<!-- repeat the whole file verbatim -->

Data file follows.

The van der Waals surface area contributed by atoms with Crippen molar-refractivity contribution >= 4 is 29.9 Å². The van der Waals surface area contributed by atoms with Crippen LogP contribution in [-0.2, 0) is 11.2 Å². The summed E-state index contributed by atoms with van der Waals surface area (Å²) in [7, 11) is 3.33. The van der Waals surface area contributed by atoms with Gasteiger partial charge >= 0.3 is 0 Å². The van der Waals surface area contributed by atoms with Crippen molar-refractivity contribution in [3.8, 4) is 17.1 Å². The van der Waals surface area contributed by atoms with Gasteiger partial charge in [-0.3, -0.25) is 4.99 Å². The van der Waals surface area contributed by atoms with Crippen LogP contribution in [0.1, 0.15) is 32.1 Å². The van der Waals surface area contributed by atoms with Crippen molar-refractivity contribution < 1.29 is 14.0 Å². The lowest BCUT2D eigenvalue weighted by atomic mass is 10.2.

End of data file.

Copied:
The van der Waals surface area contributed by atoms with Crippen molar-refractivity contribution >= 4 is 29.9 Å². The van der Waals surface area contributed by atoms with Crippen LogP contribution in [-0.2, 0) is 11.2 Å². The summed E-state index contributed by atoms with van der Waals surface area (Å²) in [7, 11) is 3.33. The van der Waals surface area contributed by atoms with Gasteiger partial charge >= 0.3 is 0 Å². The van der Waals surface area contributed by atoms with Crippen molar-refractivity contribution in [3.8, 4) is 17.1 Å². The van der Waals surface area contributed by atoms with Gasteiger partial charge in [-0.3, -0.25) is 4.99 Å². The van der Waals surface area contributed by atoms with Crippen LogP contribution in [0.1, 0.15) is 32.1 Å². The van der Waals surface area contributed by atoms with Crippen molar-refractivity contribution < 1.29 is 14.0 Å². The lowest BCUT2D eigenvalue weighted by atomic mass is 10.2.